Tea Krulos is a freelance journalist currently researching and writing a book about the "Real Life Superhero" phenomenon. Based in Milwaukee, he has interviewed costumed crusaders across the country, finding out what makes them tick and tagging along with them on their nightly crime-fighting escapades. Last weekend he was in Seattle, and he had his most eventful evening yet. Krulos was with Phoenix Jones and his crew when Jones charged into an unruly crowd gathered on the sidewalk and discharged a can of pepper spray. Now, in an interview with Seattle Weekly, the author says Jones' actions and subsequent arrest illustrate "the difference between comic books and real life."
Video of the encounter recorded by Ryan McNamee, a documentary filmmaker who frequently accompanies Jones on patrol, paints a different picture. Rather than "frolicking," it appears as though the group was brawling on the street corner. When Jones tries to break up the fight using pepper spray, several individuals become enraged, including a drunk woman who attempts to pummel Jones with her high-heeled stilettos.
Jones and his publicist have criticized the arresting officer for failing to view video of the incident or take a statement from Krulos, who was an eyewitness to the entire encounter. In response, earlier this week Krulos posted his official "testimony" on his blog "Heroes in the Night." Here's an excerpt:
We heard some loud, aggressive shouting.
McNamee said "Phoenix, there's a big fight!" We looked down the ramp and saw a group of 7-9 people in the middle of Columbia Street. The males in the group were pushing and hitting each other and there was a lot of yelling. Jones began to run down the ramp towards them and yelled "CALL 9-11!" As we ran after him, I observed one of the males in the group slam a man into the street and then began kicking him. Two men nearby were grappling with each other.
Jones ran into the middle of the group and yelled "BACK OFF!" a couple times, holding a canister of pepper spray up to display that he was armed with it. He then sprayed one or two of the men who were fighting with the pepper spray...
...about four of the men, who spoke in Russian, crossed the street. They joined the females and began punching Ghost and McNamee, throwing McNamee into a wall. Jones ran over and dispersed them with more pepper spray. He began leading me, McNamee, and Ghost into putting space between the two groups. As I was walking to catch up with them, still on the phone, one of the men ran up and punched me on the right side of my face. "You are with them! Why?!" He shouted. I told him I wasn't with anyone and told him to back away. I told 911 I had to cut short their questions and take cover because we were "under attack." I cut through an opposing parking lot and half hid behind a concrete pillar.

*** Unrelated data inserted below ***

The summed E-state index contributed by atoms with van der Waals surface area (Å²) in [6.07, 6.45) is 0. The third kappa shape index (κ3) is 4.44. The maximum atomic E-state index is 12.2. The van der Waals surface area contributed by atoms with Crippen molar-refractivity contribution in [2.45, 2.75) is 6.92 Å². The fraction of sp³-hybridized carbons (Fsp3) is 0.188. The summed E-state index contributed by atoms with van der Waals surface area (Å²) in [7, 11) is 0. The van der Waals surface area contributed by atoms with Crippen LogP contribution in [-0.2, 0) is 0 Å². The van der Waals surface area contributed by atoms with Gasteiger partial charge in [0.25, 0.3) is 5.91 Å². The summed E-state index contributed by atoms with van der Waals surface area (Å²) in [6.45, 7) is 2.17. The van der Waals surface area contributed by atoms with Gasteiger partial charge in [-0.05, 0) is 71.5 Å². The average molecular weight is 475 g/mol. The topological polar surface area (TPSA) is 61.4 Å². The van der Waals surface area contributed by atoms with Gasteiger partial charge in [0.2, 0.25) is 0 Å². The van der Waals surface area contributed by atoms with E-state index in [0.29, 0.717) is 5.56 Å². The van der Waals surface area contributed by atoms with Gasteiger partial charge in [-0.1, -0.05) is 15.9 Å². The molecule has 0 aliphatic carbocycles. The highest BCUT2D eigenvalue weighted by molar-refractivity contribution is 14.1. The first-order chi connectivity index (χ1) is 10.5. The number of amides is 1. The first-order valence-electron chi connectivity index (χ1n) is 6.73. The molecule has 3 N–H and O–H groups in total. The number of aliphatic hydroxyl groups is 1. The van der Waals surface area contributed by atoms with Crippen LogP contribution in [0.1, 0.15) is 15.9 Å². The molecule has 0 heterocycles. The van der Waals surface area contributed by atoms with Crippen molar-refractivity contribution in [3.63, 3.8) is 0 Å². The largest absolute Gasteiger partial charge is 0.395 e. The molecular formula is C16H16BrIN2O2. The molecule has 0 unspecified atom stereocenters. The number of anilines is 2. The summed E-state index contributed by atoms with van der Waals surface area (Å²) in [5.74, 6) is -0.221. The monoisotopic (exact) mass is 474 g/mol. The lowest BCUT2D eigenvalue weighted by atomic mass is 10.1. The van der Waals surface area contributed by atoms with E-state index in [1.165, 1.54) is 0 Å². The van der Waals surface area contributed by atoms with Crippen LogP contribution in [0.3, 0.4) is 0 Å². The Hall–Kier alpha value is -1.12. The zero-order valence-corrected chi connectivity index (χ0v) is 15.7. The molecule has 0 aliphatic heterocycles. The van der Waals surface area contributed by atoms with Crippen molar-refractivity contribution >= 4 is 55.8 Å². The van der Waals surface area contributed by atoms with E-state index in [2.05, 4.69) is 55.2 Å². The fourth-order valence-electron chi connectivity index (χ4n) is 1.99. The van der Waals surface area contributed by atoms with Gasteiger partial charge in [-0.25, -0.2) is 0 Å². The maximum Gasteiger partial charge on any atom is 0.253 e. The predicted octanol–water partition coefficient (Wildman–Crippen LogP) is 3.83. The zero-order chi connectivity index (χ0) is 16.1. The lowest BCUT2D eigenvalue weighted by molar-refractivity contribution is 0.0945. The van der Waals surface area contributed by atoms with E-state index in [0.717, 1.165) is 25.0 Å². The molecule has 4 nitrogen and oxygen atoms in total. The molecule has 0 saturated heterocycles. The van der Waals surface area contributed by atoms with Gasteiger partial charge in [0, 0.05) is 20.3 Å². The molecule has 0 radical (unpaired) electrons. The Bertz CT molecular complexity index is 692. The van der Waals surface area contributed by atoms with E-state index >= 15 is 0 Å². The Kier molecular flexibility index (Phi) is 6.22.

Krulos goes on to describe how the first SPD officer on the scene told everyone except Jones to leave or else they would all be arrested for assault. He says he watched as Jones was unmasked and arrested, and left shortly afterward.
I interviewed Krulos over the phone back in June when I was reporting the SW feature story, "The (Alleged) Adventures of Phoenix Jones," and we traded e-mails again earlier this week.
SW: Why do you think Seattle police didn't ask for your statement, or to see McNamee's video? Did you talk to the arresting officer at all, other than to handover your ID?
Krulos: I think the officers were very pissed at the situation at hand and especially at Phoenix Jones. They did ask to see McNamee's footage--they watched a few moments of it through his viewfinder and then told him to turn it off. The officer said "I see chaos, but not fighting." The officer asked why I was there and I told him I was a writer. That is the extent of my conversation with them, other than providing my phone number and address of the friend I was staying with in Seattle.
Did you get the impression that officer had a "vendetta" against Phoenix Jones as he has claimed elsewhere in the Seattle media?
I don't know the background story between this officer and Jones; I hear there is one but don't know if that is true--I do plan to look more into this after I get a little more settled. He certainly was not pleased to be encountering Jones. He said "I'm tired of this game." And pretty quickly determined he was detaining him.
Was it clear from where you were standing on First Avenue what was happening with the confrontation on the block below? From the video it was really hard to tell what was happening.
As we were at the top of the hill, I did see pushing and punching and angry yelling. I don't know how serious it was. As we ran toward the scene I did see a man pushed to the ground and kicked and another two guys grappling each other.
Do you think Phoenix could have diffused the situation without using pepper spray? Did doing that make things worse?
I think the use of pepper spray escalated the situation. People became very pissed off and confused and things got out of control. It is a little hard to speculate, but if he did not use pepper spray it might have been a much different story. It was definitely a scene that illustrated the difference between real life and comic books.